In the meantime Caisse de dépôt and placement du Québec (CDPQ), one of Canada’s largest pension funds, has become the latest Western investor to curb its investment in China amid rising geopolitical tensions. And JPMorgan chef Jamie Dimon has warned that tensions between the US and China have upended the international order, making it more difficult for companies to deal with than it was during the cold war.

Holland’s once-in-a-generation pensions move

To the Netherlands, where the country made world news last week when Dutch parliamentarians agreed to a major overhaul of the country’s decades-old pension system, writes Josephine Cumbo in London.

As part of the reforms, after years of political wrangling, the Dutch system will be given the green light and move from a ‘defined benefit’ (DB) model – whereby pension funds promise pension incomes to participants based on salary and seniority – to a ‘ defined contribution (DC) model, where members pay into individual accounts.

No sinecure, because it involves converting millions of existing pension pots into the new scheme. The move is also expected to lead to major asset allocation changes for the €1.45 trillion sector.

“This is a once-in-a-generation event,” says Onno Steenbeekgeneral manager for strategic portfolio advice at APG Asset Managementthe largest pension fund manager in the country with €541 billion in assets under management.

The change was prompted after the DB system came under pressure from low interest rates and an aging population, straining funding. The majority of Dutch pension money is currently invested in bonds, but that is about to change.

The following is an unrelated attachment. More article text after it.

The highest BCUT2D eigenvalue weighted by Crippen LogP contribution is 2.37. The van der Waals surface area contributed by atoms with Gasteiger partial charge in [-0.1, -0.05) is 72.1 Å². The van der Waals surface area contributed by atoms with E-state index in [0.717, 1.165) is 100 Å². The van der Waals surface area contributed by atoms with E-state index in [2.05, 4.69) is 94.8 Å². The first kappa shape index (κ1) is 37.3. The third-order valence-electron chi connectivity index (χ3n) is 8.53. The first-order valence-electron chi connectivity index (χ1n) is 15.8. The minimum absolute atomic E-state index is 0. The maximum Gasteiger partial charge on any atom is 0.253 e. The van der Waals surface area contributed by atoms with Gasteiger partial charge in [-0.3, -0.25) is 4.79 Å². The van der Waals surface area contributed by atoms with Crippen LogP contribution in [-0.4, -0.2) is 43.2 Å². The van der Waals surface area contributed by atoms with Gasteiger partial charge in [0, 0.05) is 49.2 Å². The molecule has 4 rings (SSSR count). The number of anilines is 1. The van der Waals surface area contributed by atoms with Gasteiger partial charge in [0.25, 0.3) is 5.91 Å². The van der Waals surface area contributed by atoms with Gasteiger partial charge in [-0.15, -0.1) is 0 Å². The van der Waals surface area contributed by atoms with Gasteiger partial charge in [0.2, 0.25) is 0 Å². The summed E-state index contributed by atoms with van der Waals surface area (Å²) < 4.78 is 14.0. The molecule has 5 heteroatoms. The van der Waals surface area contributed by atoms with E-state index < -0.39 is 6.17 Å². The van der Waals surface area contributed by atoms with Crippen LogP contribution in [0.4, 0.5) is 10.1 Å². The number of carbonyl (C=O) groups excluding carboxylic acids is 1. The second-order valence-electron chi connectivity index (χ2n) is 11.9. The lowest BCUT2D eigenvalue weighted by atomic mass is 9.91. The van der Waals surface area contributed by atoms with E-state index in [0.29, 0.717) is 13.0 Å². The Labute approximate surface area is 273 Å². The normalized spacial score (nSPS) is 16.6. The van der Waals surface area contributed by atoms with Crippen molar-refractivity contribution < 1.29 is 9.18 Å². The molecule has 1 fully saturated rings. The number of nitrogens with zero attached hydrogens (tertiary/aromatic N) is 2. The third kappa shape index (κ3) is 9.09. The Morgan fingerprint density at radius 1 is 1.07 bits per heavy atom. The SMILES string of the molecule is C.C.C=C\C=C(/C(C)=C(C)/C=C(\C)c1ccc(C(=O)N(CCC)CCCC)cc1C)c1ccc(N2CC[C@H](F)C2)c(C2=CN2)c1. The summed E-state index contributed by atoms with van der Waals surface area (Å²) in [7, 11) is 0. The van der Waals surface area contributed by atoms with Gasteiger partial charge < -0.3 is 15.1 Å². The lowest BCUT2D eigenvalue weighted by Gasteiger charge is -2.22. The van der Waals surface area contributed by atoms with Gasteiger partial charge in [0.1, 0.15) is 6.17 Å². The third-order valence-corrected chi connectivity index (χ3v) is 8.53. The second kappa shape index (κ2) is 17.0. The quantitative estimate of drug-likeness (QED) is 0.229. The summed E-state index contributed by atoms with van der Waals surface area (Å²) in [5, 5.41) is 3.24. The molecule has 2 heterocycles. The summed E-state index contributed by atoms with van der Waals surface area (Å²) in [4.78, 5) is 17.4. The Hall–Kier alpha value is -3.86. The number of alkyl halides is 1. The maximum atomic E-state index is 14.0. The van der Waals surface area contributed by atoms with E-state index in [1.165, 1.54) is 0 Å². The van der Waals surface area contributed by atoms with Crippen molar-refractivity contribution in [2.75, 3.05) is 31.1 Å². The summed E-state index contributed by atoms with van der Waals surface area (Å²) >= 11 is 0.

“I expect some changes in how and to what extent pension funds will use interest rate swaps and currency hedging products,” says Steenbeck. “I imagine the focus will move more towards total return strategies, but it’s very hard to say at this stage.”

While many other countries, including the UK, Australia and the US, have established individual DC markets, these types of accounts, where the savers bear the full investment and longevity risk, will be new territory for the Dutch who are used to a collective approach . .

Under the collective DC model, investment risk is shared among members, giving funds more opportunities to invest in more illiquid asset strategies.

Kees Swinkelsasset manager at consultant Mercerexpects the Dutch to initially opt for collective investment models as they adapt to the new system.

“It would be a big step for the Dutch to switch from DB to individual DC accounts,” said Swinkels. Funds must have completed the transition to the new system in 2028.

Meanwhile, in the UK, MPs from both major parties are falling over themselves to talk about pensions. Here’s the FT view on how we can make UK pension assets work harder. And here deputy editor-in-chief Patrick Jenkins weighs the pros and cons of converting the Pension Protection Fundthe lifeboat for UK pensions, to save UK stocks.

Chart of the week

The US stock market has moved into negative territory at least since the beginning of the year.